“We accept all types of post-consumer polystyrene at our Mississauga CPRA facility,” explains Sam Alavy, CEO and Owner of CPRA. “We pay $75 per tonne for baled material and we accept unbaled material at no charge.”
Alavy’s group of companies began in 1993 and currently employs over 200 people. The picture frames and decorative mouldings are sold primarily in North America, with 50 per cent of the sales emanating from the United States.
“We’ve just increased our polystyrene recycling capacity at CPRA because the demand for our products is on the rise,” says Alavy, who adds that he also has added recycling capability in his Port Hope facility so the operation is far from working at capacity.
Alavy is encouraged by the positive response shown by Canadian municipalities, but says there is still a lot more material out there that isn’t getting captured.
“We’re waiting for the City of Toronto,” he says. “We spent a lot of money to expand our recycling capacity to be able to handle Toronto’s polystyrene. We’ve got everything in place and are just waiting for the go-ahead.”
Projects in the works
In addition to the polystyrene recycling projects already mentioned, there are several other programs across the country that have programs still in the planning stages. In the Province of Quebec, for example, large generators of polystyrene cushion packaging have expressed interest in recycling polystyrene. EPIC has conducted a survey of equipment that could densify the material and reduce shipping costs to recycling facilities. Progress is expected later this year.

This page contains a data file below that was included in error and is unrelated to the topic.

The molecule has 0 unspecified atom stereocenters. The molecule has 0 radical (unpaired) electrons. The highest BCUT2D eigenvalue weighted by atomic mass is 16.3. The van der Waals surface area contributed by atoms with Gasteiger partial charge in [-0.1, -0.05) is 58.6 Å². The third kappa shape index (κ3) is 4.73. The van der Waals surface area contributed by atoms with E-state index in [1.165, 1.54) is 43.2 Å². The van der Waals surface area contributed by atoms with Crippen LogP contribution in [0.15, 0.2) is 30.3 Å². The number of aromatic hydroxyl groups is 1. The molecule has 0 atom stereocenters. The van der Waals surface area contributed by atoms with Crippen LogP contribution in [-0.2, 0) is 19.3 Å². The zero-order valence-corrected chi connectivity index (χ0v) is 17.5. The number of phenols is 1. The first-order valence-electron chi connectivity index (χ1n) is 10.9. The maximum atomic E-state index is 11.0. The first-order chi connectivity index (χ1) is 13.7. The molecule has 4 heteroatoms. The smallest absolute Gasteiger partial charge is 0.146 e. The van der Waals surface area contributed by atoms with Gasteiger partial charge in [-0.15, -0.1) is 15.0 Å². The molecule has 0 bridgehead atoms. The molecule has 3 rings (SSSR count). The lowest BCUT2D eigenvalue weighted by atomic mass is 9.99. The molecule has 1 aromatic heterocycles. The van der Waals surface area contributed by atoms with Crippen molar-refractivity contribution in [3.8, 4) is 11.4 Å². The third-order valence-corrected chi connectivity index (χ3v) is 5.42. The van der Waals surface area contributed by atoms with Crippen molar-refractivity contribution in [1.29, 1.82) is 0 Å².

Out west, the Alberta Plastics Recycling Association (APRA), in conjunction with EPIC, is exploring opportunities to establish pilot post-consumer expanded polystyrene recycling programs in two separate Alberta communities. Similar ideas are also taking place in British Columbia, where EPIC is looking for a major retailer to pilot a cushion packaging collection program.
The fact that there are growing markets for polystyrene bodes well for Canadian municipalities. One, it can help lower tipping fees. Two, it can help satisfy those ever-diligent householders intent on doing their part to reduce our environmental footprint.
Polystyrene is currently being recycled into a broad assortment of products, including picture frames, coat hangers, seedling trays, cornices and mouldings, base boards, office supplies and fire-retardant materials.
Canadian municipalities interested in implementing depot collection programs for expanded polystyrene are invited to visit the EPIC web site atwww.plastics. ca/epicto download the “Best Practices for the Depot Collection of Polystyrene Cushion Packaging” guide, which was developed in partnership between Grace Canada and EPIC.
Cathy Cirko is the Vice President of Environment and Health, Canadian Plastics Industry Association (CPIA) and Director General of the Environment and Plastics Industry Council (EPIC). Contact Cathy firstname.lastname@example.org
“The polystyrene that is recycled is principally the white foam cushion packaging of the type used for packaging electronics and other consumer durable goods.”